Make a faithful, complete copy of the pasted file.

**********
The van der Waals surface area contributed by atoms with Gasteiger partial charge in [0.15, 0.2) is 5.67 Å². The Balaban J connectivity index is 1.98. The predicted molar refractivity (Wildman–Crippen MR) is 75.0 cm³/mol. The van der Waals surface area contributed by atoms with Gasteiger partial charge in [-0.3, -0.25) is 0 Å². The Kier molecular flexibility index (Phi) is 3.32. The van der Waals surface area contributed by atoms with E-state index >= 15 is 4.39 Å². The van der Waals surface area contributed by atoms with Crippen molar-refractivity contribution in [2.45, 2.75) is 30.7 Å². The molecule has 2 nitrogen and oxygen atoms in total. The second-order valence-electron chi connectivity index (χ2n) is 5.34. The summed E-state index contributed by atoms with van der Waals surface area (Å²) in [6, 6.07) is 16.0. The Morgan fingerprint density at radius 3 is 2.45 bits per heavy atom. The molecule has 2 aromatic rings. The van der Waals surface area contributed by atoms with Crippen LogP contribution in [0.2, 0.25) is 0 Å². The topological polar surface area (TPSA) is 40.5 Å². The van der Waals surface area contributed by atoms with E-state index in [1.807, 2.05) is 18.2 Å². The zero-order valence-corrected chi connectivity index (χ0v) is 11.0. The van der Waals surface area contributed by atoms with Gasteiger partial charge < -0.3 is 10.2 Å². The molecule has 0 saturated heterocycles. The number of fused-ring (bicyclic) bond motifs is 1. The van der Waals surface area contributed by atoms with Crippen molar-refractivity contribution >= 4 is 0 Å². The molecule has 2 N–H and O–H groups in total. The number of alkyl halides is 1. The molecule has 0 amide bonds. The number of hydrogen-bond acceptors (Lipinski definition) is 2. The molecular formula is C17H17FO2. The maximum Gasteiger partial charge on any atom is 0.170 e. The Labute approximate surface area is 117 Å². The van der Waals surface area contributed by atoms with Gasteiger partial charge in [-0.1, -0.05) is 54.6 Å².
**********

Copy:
The van der Waals surface area contributed by atoms with Gasteiger partial charge in [0.15, 0.2) is 5.67 Å². The Balaban J connectivity index is 1.98. The predicted molar refractivity (Wildman–Crippen MR) is 75.0 cm³/mol. The van der Waals surface area contributed by atoms with Gasteiger partial charge in [-0.3, -0.25) is 0 Å². The Kier molecular flexibility index (Phi) is 3.32. The van der Waals surface area contributed by atoms with E-state index >= 15 is 4.39 Å². The van der Waals surface area contributed by atoms with Crippen molar-refractivity contribution in [2.45, 2.75) is 30.7 Å². The molecule has 2 nitrogen and oxygen atoms in total. The second-order valence-electron chi connectivity index (χ2n) is 5.34. The summed E-state index contributed by atoms with van der Waals surface area (Å²) in [6, 6.07) is 16.0. The Morgan fingerprint density at radius 3 is 2.45 bits per heavy atom. The molecule has 2 aromatic rings. The van der Waals surface area contributed by atoms with Crippen LogP contribution in [0.2, 0.25) is 0 Å². The topological polar surface area (TPSA) is 40.5 Å². The van der Waals surface area contributed by atoms with E-state index in [1.807, 2.05) is 18.2 Å². The zero-order valence-corrected chi connectivity index (χ0v) is 11.0. The van der Waals surface area contributed by atoms with Gasteiger partial charge < -0.3 is 10.2 Å². The molecule has 0 saturated heterocycles. The number of fused-ring (bicyclic) bond motifs is 1. The van der Waals surface area contributed by atoms with Crippen molar-refractivity contribution >= 4 is 0 Å². The molecule has 2 N–H and O–H groups in total. The number of alkyl halides is 1. The molecule has 0 amide bonds. The number of hydrogen-bond acceptors (Lipinski definition) is 2. The molecular formula is C17H17FO2. The maximum Gasteiger partial charge on any atom is 0.170 e. The Labute approximate surface area is 117 Å². The van der Waals surface area contributed by atoms with Gasteiger partial charge in [-0.1, -0.05) is 54.6 Å².